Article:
• Section 235 of the CAATSA legislation stipulates 12 kinds of punitive sanctions that the U.S. could place on a country conducting significant transactions in defence, energy, oil pipelines and cybersecurity technology with any of the U.S.’s “adversaries”, and according to the Act, the U.S. President may impose “five or more of the sanctions described”.
  • These measures include export sanctions, cancellation of loans from U.S. and international financial institutions, ban on investments and procurement, restrictions on foreign exchange and banking transactions, and a visa and travel ban on officials associated with any entity carrying out the sanctioned transactions.

Sanction Waiver / Exit clause

  • There is also and exit clause in CAATSA, which states that “The [US] President may waive the application of [CAATSA] sanctions if the President determines that such a waiver is in the national security interest of the United States.”
  • In August 2018, the U.S. Congress also modified the waiver clause to allow the President to certify that a country is “cooperating with the United States Government on other matters that are critical to United States’ strategic national security interests”.

CAATSA and India

  • India and the U.S. have had a growing defence relationship — from “near zero” in U.S. arms sales to India in 2008 to $15 billion in 2019, as per the State Department.
  • India was designated a “Major Defence Partner” of the U.S. in 2016 and it was granted Strategic Trade Authorization tier 1 status in 2018.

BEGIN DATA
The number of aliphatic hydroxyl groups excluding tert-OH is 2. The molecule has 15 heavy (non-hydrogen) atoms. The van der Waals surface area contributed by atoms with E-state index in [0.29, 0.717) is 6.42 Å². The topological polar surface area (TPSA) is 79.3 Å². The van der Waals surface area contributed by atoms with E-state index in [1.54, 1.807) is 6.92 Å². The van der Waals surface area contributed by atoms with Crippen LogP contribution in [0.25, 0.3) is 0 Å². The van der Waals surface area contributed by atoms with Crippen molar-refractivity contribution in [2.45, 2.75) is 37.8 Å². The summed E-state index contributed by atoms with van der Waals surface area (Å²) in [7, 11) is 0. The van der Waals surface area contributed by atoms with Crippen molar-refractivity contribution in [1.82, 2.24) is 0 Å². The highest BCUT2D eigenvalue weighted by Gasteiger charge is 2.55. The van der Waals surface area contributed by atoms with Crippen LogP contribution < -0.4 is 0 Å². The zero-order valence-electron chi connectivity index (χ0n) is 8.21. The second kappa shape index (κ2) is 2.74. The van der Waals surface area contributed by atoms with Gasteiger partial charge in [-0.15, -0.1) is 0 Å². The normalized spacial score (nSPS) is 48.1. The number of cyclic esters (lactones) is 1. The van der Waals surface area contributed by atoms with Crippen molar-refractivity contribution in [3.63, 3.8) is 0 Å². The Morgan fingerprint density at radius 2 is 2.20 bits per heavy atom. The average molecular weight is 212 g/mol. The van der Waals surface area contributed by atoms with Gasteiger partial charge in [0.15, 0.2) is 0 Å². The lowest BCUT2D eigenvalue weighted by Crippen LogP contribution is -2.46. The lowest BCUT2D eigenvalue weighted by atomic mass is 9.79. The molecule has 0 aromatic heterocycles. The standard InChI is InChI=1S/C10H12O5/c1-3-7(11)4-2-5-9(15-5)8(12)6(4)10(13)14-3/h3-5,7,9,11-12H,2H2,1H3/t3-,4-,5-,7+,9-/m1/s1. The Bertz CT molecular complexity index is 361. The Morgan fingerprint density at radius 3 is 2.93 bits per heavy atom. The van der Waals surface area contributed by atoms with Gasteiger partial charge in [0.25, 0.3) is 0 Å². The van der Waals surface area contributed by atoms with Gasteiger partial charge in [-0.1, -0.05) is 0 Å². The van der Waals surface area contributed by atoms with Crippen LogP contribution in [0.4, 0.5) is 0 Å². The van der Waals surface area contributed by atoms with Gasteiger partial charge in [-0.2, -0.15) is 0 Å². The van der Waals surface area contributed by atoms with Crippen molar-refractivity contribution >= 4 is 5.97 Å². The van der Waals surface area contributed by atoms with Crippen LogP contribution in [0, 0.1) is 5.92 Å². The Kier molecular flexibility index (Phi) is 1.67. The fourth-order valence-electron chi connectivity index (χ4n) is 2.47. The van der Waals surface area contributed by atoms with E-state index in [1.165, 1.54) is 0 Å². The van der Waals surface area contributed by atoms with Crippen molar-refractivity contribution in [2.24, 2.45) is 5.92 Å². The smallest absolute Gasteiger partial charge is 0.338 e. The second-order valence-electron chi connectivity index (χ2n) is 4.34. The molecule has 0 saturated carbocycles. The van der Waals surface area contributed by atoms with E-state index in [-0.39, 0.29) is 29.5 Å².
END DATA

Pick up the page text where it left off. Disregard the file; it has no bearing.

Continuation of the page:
• These designations allowed India easier access to sensitive U.S. defence technology.
  • With this context in mind, then Defense Secretary Jim Mattis, joined by lawmakers from both parties who favoured a close U.S.-India relationship, made a strong case on for a CAATSA waiver for countries like India (and also Vietnam and Indonesia), which had historically bought Russian arms but were now buying more U.S. arms.

Can India be considered for the waiver

  • US may consider providing a waiver for India as a militarily stronger India is in the U.S.’s interests, and that India cannot completely drop its traditional dependence on Russian defence equipment without being weakened.

4 . GST Compensation

Context : The Union Government released ₹44,000 crore to the States and the Union Territories as back-to-back loans in lieu of their GST compensation dues, thus completing the transfer of an estimated compensation shortfall of ₹1.59 lakh crore through this mechanism this financial year

About GST

  • The Constitution (One Hundred and First Amendment) Act, 2016, was the law which created the mechanism for levying a nationwide GST.
  • The adoption of the GST was made possible by the States ceding almost all their powers to impose local-level indirect taxes and agreeing to let the prevailing multiplicity of imposts be subsumed under the GST.
  • The States would receive the SGST (State GST) component of the GST, and a share of the IGST (Integrated GST).
  • The law had a provision to compensate the States for loss of revenue arising out of implementation of the GST.

What is the GST compensation?

  • GST compensation is the amount that was agreed to be paid for the revenue shortfalls arising from the transition to the new indirect taxes regime
  • The computation of the shortfall, the mechanism for which is spelt out in Section 7 of the GST (Compensation to States) Act, 2017 is done annually by projecting a revenue assumption based on 14% compounded growth from the base year’s (2015-2016) revenue and calculating the difference between that figure and the actual GST collections in that year.